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Song Of Solomon 8:5

    Song of Solomon 8:5 Translations

    King James Version (KJV)

    Who is this that cometh up from the wilderness, leaning upon her beloved? I raised thee up under the apple tree: there thy mother brought thee forth: there she brought thee forth that bare thee.

    American King James Version (AKJV)

    Who is this that comes up from the wilderness, leaning on her beloved? I raised you up under the apple tree: there your mother brought you forth: there she brought you forth that bore you.

    American Standard Version (ASV)

    Who is this that cometh up from the wilderness, Leaning upon her beloved? Under the apple-tree I awakened thee: There thy mother was in travail with thee, There was she in travail that brought thee forth.

    Basic English Translation (BBE)

    Who is this, who comes up from the waste places, resting on her loved one? It was I who made you awake under the apple-tree, where your mother gave you birth; there she was in pain at your birth.

    Webster's Revision

    Who is this that cometh up from the wilderness, Leaning upon her beloved? Under the apple-tree I awakened thee: There thy mother was in travail with thee, There was she in travail that brought thee forth.

    World English Bible

    Who is this who comes up from the wilderness, leaning on her beloved? Under the apple tree I aroused you. There your mother conceived you. There she was in labor and bore you.

    English Revised Version (ERV)

    Who is this that cometh up from the wilderness, leaning upon her beloved? Under the apple tree I awakened thee: there thy mother was in travail with thee, there was she in travail that brought thee forth.

    Definitions for Song of Solomon 8:5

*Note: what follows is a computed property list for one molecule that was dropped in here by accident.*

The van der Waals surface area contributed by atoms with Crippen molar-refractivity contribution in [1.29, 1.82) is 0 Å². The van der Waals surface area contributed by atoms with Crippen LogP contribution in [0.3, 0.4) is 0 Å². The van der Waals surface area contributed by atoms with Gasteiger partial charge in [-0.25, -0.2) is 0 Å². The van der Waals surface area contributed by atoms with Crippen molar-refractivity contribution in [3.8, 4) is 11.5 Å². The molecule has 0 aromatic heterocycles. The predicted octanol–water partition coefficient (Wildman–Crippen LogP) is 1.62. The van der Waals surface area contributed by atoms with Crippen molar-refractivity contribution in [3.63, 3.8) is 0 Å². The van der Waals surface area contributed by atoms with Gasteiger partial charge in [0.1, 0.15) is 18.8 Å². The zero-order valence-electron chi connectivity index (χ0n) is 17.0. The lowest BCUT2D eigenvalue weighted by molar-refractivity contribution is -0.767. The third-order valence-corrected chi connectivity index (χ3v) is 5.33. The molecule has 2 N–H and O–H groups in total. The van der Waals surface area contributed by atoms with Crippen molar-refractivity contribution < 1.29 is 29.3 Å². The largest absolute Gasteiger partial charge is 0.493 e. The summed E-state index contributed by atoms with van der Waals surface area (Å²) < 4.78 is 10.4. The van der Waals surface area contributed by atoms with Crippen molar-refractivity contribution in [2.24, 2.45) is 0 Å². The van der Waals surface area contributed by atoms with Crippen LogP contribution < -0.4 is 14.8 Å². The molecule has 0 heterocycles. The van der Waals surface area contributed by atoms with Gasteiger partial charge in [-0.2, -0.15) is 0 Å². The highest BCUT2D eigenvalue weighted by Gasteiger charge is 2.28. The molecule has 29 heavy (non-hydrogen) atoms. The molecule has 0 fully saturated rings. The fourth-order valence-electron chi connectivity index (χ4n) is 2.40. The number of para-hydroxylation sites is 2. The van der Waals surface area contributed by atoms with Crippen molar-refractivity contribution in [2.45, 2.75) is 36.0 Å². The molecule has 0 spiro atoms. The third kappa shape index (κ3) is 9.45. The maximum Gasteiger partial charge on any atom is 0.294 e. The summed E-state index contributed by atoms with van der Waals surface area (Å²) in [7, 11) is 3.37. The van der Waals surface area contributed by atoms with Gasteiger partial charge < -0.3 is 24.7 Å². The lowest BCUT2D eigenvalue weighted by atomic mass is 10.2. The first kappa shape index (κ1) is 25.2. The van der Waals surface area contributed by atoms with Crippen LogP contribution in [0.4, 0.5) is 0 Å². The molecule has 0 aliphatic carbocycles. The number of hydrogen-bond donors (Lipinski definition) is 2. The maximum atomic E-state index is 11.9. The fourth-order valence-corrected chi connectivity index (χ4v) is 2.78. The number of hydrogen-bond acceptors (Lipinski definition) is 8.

Apple - The pupil of the eye.

    Clarke's Commentary on Song of Solomon 8:5

    That cometh up from the wilderness - Perhaps the words of the daughters of Jerusalem, who, seeing the bride returning from the country, leaning on the arm of her beloved, are filled with admiration at her excellent carriage and beauty.

    I raised thee up under the apple tree - The original of this clause is obscure, and has given birth to various translations. The following is nearly literal: "Under the apple tree I excited thee (to espouse me): there, thy mother contracted thee; - there, she that brought thee forth contracted thee (to me). Or it may be understood of the following circumstance: The bridegroom found her once asleep under an apple tree, and awoke her; and this happened to be the very place where her mother, taken in untimely labor, had brought her into the world." And here the bridegroom, in his fondness and familiarity, recalls these little adventures to her memory.

    The Vulgate gives this an abominable meaning.

    Sub arbore malo suscitavi te: ibi corrupta est mater tua; ibi violata est genetrix tua; "I raised thee up under the apple tree: it was there that thy mother was corrupted; it was there that she who brought thee forth was violated." Spiritually, all this is applied to Eve losing her purity by sin; and Jesus as the promised seed raising her up by the promise of mercy, through the blood of his cross. But the text says nothing of this.

    Barnes' Notes on Song of Solomon 8:5

    The scene changes from Jerusalem to the birthplace of the bride, where she is seen coming up toward her mother's house, leaning on the arm of the great king her beloved.

    Who is this - Compare and contrast with Sol 3:6. In the former scene all was splendor and exaltation, but here condescension, humility, and loving charm.

    I raised thee up ... - Beneath this apple-tree I wakened thee. The king calls the bride's attention to a fruit-tree, which they pass, the trysting-spot of earliest vows in this her home and birthplace. The Masoretic pointing of the Hebrew text (the most ancient traditional interpretation) assigns these words to the bride, but the majority of Christian fathers to the king. The whole passage gains in clearness and dramatic expression by the latter arrangement.

    Wesley's Notes on Song of Solomon 8:5

    8:5 Who - This and the next clause are the words of the bridegroom, who proposes the question, that he may give the answer following. Her beloved - He speaks of himself in the third person, which is usual in the Hebrew language. I raised - When thou wast dead in trespasses and in the depth of misery. Under - Under my own shadow; for she had compared him to an apple tree, and declared, that under the shadow of the tree she had both delight and fruit, chap.2:3, which is the same thing with this raising up. There - Under that tree, either the universal or the primitive church, did conceive and bring thee forth.